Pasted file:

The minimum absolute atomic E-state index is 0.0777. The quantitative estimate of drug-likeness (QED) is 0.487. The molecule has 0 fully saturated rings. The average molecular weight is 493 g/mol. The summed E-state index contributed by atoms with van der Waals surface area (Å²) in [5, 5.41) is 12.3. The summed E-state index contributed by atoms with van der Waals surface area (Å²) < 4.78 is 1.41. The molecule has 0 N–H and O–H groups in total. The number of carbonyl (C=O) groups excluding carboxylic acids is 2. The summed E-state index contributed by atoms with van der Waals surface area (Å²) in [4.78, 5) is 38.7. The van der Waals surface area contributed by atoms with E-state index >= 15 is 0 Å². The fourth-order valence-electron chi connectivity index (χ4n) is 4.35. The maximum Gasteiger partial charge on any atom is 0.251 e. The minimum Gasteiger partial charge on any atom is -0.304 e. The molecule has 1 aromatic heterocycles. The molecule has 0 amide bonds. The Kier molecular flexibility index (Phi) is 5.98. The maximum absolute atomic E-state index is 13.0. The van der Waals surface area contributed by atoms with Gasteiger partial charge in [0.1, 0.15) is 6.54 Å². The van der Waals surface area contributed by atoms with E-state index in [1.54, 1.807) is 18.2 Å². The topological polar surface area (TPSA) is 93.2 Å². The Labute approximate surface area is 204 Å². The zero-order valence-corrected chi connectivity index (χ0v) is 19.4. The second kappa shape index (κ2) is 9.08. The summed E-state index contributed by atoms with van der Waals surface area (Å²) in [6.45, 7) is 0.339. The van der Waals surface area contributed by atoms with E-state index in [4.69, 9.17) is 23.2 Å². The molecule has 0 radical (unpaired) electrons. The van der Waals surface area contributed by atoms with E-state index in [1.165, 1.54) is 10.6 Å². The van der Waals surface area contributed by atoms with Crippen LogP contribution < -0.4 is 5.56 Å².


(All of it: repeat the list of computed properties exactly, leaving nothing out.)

The minimum absolute atomic E-state index is 0.0777. The quantitative estimate of drug-likeness (QED) is 0.487. The molecule has 0 fully saturated rings. The average molecular weight is 493 g/mol. The summed E-state index contributed by atoms with van der Waals surface area (Å²) in [5, 5.41) is 12.3. The summed E-state index contributed by atoms with van der Waals surface area (Å²) < 4.78 is 1.41. The molecule has 0 N–H and O–H groups in total. The number of carbonyl (C=O) groups excluding carboxylic acids is 2. The summed E-state index contributed by atoms with van der Waals surface area (Å²) in [4.78, 5) is 38.7. The van der Waals surface area contributed by atoms with E-state index >= 15 is 0 Å². The fourth-order valence-electron chi connectivity index (χ4n) is 4.35. The maximum Gasteiger partial charge on any atom is 0.251 e. The minimum Gasteiger partial charge on any atom is -0.304 e. The molecule has 1 aromatic heterocycles. The molecule has 0 amide bonds. The Kier molecular flexibility index (Phi) is 5.98. The maximum absolute atomic E-state index is 13.0. The van der Waals surface area contributed by atoms with Gasteiger partial charge in [0.1, 0.15) is 6.54 Å². The van der Waals surface area contributed by atoms with E-state index in [1.54, 1.807) is 18.2 Å². The topological polar surface area (TPSA) is 93.2 Å². The Labute approximate surface area is 204 Å². The zero-order valence-corrected chi connectivity index (χ0v) is 19.4. The second kappa shape index (κ2) is 9.08. The summed E-state index contributed by atoms with van der Waals surface area (Å²) in [6.45, 7) is 0.339. The van der Waals surface area contributed by atoms with E-state index in [4.69, 9.17) is 23.2 Å². The molecule has 0 radical (unpaired) electrons. The van der Waals surface area contributed by atoms with E-state index in [1.165, 1.54) is 10.6 Å². The van der Waals surface area contributed by atoms with Crippen LogP contribution < -0.4 is 5.56 Å².